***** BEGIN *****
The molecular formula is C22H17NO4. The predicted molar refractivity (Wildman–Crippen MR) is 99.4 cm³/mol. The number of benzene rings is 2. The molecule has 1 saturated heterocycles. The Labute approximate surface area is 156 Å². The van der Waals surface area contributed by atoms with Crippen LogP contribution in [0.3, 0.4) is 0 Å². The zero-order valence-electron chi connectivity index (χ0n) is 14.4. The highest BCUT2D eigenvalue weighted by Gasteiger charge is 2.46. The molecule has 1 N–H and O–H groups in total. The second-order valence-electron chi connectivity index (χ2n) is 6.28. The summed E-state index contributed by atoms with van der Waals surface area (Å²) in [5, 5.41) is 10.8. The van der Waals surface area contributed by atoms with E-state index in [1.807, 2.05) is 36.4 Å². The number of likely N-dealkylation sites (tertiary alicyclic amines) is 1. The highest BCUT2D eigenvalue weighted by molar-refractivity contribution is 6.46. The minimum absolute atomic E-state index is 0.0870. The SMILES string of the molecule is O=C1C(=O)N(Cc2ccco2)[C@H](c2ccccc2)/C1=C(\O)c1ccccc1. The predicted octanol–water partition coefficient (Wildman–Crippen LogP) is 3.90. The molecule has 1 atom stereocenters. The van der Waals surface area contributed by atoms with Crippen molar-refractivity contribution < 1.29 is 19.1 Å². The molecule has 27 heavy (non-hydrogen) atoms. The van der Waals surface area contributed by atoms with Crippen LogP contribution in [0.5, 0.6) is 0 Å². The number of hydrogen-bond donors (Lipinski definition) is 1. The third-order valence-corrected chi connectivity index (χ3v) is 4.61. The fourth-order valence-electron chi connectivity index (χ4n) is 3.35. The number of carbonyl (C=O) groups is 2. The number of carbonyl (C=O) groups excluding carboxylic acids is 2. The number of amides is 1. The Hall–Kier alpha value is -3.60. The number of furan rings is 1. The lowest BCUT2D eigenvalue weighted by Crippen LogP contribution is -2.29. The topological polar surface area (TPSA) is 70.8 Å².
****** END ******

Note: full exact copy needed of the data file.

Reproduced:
The molecular formula is C22H17NO4. The predicted molar refractivity (Wildman–Crippen MR) is 99.4 cm³/mol. The number of benzene rings is 2. The molecule has 1 saturated heterocycles. The Labute approximate surface area is 156 Å². The van der Waals surface area contributed by atoms with Crippen LogP contribution in [0.3, 0.4) is 0 Å². The zero-order valence-electron chi connectivity index (χ0n) is 14.4. The highest BCUT2D eigenvalue weighted by Gasteiger charge is 2.46. The molecule has 1 N–H and O–H groups in total. The second-order valence-electron chi connectivity index (χ2n) is 6.28. The summed E-state index contributed by atoms with van der Waals surface area (Å²) in [5, 5.41) is 10.8. The van der Waals surface area contributed by atoms with E-state index in [1.807, 2.05) is 36.4 Å². The number of likely N-dealkylation sites (tertiary alicyclic amines) is 1. The highest BCUT2D eigenvalue weighted by molar-refractivity contribution is 6.46. The minimum absolute atomic E-state index is 0.0870. The SMILES string of the molecule is O=C1C(=O)N(Cc2ccco2)[C@H](c2ccccc2)/C1=C(\O)c1ccccc1. The predicted octanol–water partition coefficient (Wildman–Crippen LogP) is 3.90. The molecule has 1 atom stereocenters. The van der Waals surface area contributed by atoms with Crippen molar-refractivity contribution < 1.29 is 19.1 Å². The molecule has 27 heavy (non-hydrogen) atoms. The van der Waals surface area contributed by atoms with Crippen LogP contribution in [0.5, 0.6) is 0 Å². The number of hydrogen-bond donors (Lipinski definition) is 1. The third-order valence-corrected chi connectivity index (χ3v) is 4.61. The fourth-order valence-electron chi connectivity index (χ4n) is 3.35. The number of carbonyl (C=O) groups is 2. The number of carbonyl (C=O) groups excluding carboxylic acids is 2. The number of amides is 1. The Hall–Kier alpha value is -3.60. The number of furan rings is 1. The lowest BCUT2D eigenvalue weighted by Crippen LogP contribution is -2.29. The topological polar surface area (TPSA) is 70.8 Å².